Biblical Interpretation Then and Now: Contemporary Hermeneutics in the Light of the Early Church

Written by David S. Dockery Reviewed By Peter H. Davids

Moisés Silva wrote a book called Has the Church Misread the Bible?. David Dockery sets out to answer that question, not with a straight ‘yes’ or ‘no’, but with a nuanced evaluation which appreciates the contribution of every person he discusses.

Dockery’s goal is to look at patristic hermeneutics and use that to explore issues in contemporary hermeneutics. Nowhere is the survey approach more unsettling than in the first chapter on the hermeneutic of the NT. In a mere 21 pages he covers the hermeneutic options found in first-century Judaism, Jesus, Paul, and the rest of the NT, including Hebrews.

Dockery sees a ‘functional’ hermeneutic in the Apostolic Fathers, an ‘authoritative’ one in the apologists, a ‘reader-centered’ hermeneutic in the allegory of Alexandria, an ‘author’ perspective in Antioch, and a ‘text’ perspective in Augustine. After these have been developed and critiqued, they are compared with more modern positions, Schleiermacher, existential hermeneutics (especially Bultmann), Hirsch and Ricoeur. Two things should be noted about this section. First, while the Middle Ages get a couple of pages, the Reformation gets a single paragraph. Surprising as this is, Dockery is probably correct in doing so, for the Reformation picks from strands in the Fathers rather than introducing something entirely new. Second, the material in this section is the most difficult reading in the book. At the same time, it is nowhere near as difficult as most of the more detailed works on these topics.

When it comes to evaluating this book, our initial observation is that it is unique. First, it is unique in that it appreciates all of these interpreters. While Dockery critiques every one of those he discusses, he does so appreciatively. Each of them is viewed as wrestling with real issues which needed to be addressed. Each of them is seen as honest in his or her work. Each of them is presented as an example to learn from. None of them is absolutely a wrong road. This catholic appreciation in an evangelical scholar is refreshing.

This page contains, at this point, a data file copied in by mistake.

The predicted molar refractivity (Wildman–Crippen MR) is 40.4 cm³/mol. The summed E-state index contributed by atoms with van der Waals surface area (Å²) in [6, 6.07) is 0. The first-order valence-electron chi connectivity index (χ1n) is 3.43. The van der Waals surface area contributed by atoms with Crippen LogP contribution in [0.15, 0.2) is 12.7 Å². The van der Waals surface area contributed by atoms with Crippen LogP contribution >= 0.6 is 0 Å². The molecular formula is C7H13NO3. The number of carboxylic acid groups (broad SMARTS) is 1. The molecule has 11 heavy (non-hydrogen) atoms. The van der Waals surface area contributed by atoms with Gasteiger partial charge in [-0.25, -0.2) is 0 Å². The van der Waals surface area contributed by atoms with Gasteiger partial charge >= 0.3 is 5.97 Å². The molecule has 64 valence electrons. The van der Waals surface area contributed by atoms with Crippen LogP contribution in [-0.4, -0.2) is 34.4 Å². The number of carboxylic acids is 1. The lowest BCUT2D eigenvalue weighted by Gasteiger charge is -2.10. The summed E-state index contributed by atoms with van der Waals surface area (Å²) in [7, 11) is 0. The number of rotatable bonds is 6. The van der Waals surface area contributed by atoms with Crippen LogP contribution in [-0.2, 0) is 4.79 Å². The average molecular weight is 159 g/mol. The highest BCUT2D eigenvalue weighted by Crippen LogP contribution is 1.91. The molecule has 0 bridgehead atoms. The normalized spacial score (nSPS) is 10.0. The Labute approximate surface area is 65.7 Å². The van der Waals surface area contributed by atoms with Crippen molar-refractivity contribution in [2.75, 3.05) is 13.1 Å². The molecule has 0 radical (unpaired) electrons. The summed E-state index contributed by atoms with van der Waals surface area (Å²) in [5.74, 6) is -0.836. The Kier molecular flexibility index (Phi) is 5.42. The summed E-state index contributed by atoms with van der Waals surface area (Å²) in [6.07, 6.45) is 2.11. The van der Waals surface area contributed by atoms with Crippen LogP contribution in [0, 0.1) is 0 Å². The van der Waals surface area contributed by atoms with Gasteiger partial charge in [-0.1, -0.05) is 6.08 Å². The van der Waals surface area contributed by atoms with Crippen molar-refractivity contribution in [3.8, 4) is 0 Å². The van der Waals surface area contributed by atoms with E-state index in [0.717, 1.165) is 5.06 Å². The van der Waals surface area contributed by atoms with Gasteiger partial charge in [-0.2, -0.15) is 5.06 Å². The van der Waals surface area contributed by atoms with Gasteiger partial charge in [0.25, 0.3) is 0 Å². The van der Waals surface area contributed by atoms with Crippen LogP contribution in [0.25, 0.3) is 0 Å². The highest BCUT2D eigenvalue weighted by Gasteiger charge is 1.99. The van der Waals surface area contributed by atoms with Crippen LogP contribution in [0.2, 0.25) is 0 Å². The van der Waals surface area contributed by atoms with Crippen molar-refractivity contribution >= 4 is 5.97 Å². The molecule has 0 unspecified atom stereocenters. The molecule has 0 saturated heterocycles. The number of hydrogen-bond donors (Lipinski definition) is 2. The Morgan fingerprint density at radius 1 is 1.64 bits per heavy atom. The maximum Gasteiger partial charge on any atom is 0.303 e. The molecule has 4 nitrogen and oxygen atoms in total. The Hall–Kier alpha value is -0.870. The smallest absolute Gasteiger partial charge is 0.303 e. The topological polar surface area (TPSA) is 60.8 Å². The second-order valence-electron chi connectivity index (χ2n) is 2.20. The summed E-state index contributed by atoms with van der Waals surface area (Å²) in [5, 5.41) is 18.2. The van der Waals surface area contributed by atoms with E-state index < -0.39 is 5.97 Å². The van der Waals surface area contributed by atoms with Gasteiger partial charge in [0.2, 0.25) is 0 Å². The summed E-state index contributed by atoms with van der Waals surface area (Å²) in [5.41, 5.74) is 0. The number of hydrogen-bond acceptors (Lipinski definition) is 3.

Second, Dockery is even-handed in the people he selects. Schleiermacher is here, but so is the American evangelical Walter Kaiser. Bultmann is here, but so is the Canadian evangelical Richard Longenecker. In other words, we discover the full range of hermeneutic scholarship, mainline and evangelical. Neither side is rejected out of hand; neither side is given short shrift. For evangelicals, who need to see the whole scope of scholarship, this is an invaluable service. It is also an excellent example.

Third, Dockery avoids being drawn into any camp. He does not believe that the author’s intention is the full story of interpretation, but he does believe that we have to start there and give it primacy. He sees value in the hermeneutics which focus on the reader, such as allegorical approaches, yet he also sees their weaknesses. He is probably least sympathetic to the existential school, yet even there he sees a parallel with concerns for relevance in the early church. He is most happy with text-oriented types of hermeneutic precisely because they are not ‘pure types’—they do not fit entirely in any camp.

Still, this work does have its weaknesses. First, it is not free of bias. For example, while Dockery rightly points out that the reading and exposition of Scripture had an important place in the worship of the early church, this reviewer believes that his Baptist presuppositions show when he looks at it as the central function of the worship service. I doubt that anyone before the Reformation would have called Scripture teaching central; for in the whole church from the first to the 16th century universally and in large parts of the church since then the Eucharistic celebration, or Lord’s Supper, not the sermon, was the central focus of worship.

Second, as noted above, this work is a survey. While this is integral to his methodology, one wonders at times if the survey is not too brief. Has he really done justice to NT exegesis? In other words, has he really developed his standard of comparison enough? This question is raised over and over again, not so much in the patristic material (although occasionally there as well), but certainly in the Reformation and post-Reformation material.

Still, all in all, this is a good book. It is also generally readable (although occasionally he shows his grasp of a wide vocabulary which will confuse some readers). If you want to read a work which does equal justice to the full range of interpreters, including evangelicals, and if you want to examine the relevance of the first centuries of interpretation for today, this is certainly the work to start with. You may want to read some of the more detailed studies later, but starting with this work will give you an engaging orientation to the field, and for many it may just be all they need to read.

Peter H. Davids

Langley Vineyard Christian Fellowship, Langley, British Columbia, Canada